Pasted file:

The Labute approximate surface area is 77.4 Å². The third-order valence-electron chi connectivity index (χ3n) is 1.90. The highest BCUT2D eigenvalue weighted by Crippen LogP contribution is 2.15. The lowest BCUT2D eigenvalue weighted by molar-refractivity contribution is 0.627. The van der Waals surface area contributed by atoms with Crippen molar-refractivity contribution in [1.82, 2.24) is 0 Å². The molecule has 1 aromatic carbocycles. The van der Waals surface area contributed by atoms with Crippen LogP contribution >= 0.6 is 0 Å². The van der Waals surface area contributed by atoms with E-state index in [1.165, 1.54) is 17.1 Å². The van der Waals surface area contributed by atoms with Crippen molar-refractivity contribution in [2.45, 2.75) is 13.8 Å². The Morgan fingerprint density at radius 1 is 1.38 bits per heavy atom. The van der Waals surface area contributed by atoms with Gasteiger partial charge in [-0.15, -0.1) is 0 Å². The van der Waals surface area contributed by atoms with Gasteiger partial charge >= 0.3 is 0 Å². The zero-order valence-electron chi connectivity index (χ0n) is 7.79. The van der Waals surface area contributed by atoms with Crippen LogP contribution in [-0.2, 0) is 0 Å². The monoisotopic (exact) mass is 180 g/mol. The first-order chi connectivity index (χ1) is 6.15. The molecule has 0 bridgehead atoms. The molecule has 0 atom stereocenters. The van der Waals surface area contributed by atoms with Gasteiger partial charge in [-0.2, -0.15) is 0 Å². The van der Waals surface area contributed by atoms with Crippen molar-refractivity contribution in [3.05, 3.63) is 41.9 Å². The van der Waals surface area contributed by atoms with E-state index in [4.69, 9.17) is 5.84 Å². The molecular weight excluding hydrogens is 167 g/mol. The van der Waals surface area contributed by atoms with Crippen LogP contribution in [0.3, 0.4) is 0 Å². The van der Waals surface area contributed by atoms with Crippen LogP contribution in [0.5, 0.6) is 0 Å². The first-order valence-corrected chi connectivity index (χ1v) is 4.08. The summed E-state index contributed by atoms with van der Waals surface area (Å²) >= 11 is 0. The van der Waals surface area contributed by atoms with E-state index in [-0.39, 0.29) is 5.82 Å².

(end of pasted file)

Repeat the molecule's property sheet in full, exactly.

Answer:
The Labute approximate surface area is 77.4 Å². The third-order valence-electron chi connectivity index (χ3n) is 1.90. The highest BCUT2D eigenvalue weighted by Crippen LogP contribution is 2.15. The lowest BCUT2D eigenvalue weighted by molar-refractivity contribution is 0.627. The van der Waals surface area contributed by atoms with Crippen molar-refractivity contribution in [1.82, 2.24) is 0 Å². The molecule has 1 aromatic carbocycles. The van der Waals surface area contributed by atoms with Crippen LogP contribution >= 0.6 is 0 Å². The van der Waals surface area contributed by atoms with E-state index in [1.165, 1.54) is 17.1 Å². The van der Waals surface area contributed by atoms with Crippen molar-refractivity contribution in [2.45, 2.75) is 13.8 Å². The Morgan fingerprint density at radius 1 is 1.38 bits per heavy atom. The van der Waals surface area contributed by atoms with Gasteiger partial charge in [-0.15, -0.1) is 0 Å². The van der Waals surface area contributed by atoms with Gasteiger partial charge >= 0.3 is 0 Å². The zero-order valence-electron chi connectivity index (χ0n) is 7.79. The van der Waals surface area contributed by atoms with Crippen LogP contribution in [-0.2, 0) is 0 Å². The monoisotopic (exact) mass is 180 g/mol. The first-order chi connectivity index (χ1) is 6.15. The molecule has 0 bridgehead atoms. The molecule has 0 atom stereocenters. The van der Waals surface area contributed by atoms with Gasteiger partial charge in [-0.2, -0.15) is 0 Å². The van der Waals surface area contributed by atoms with Crippen molar-refractivity contribution in [3.05, 3.63) is 41.9 Å². The van der Waals surface area contributed by atoms with E-state index in [4.69, 9.17) is 5.84 Å². The molecular weight excluding hydrogens is 167 g/mol. The van der Waals surface area contributed by atoms with Crippen LogP contribution in [0.3, 0.4) is 0 Å². The van der Waals surface area contributed by atoms with Crippen LogP contribution in [0.5, 0.6) is 0 Å². The first-order valence-corrected chi connectivity index (χ1v) is 4.08. The summed E-state index contributed by atoms with van der Waals surface area (Å²) >= 11 is 0. The van der Waals surface area contributed by atoms with E-state index in [-0.39, 0.29) is 5.82 Å².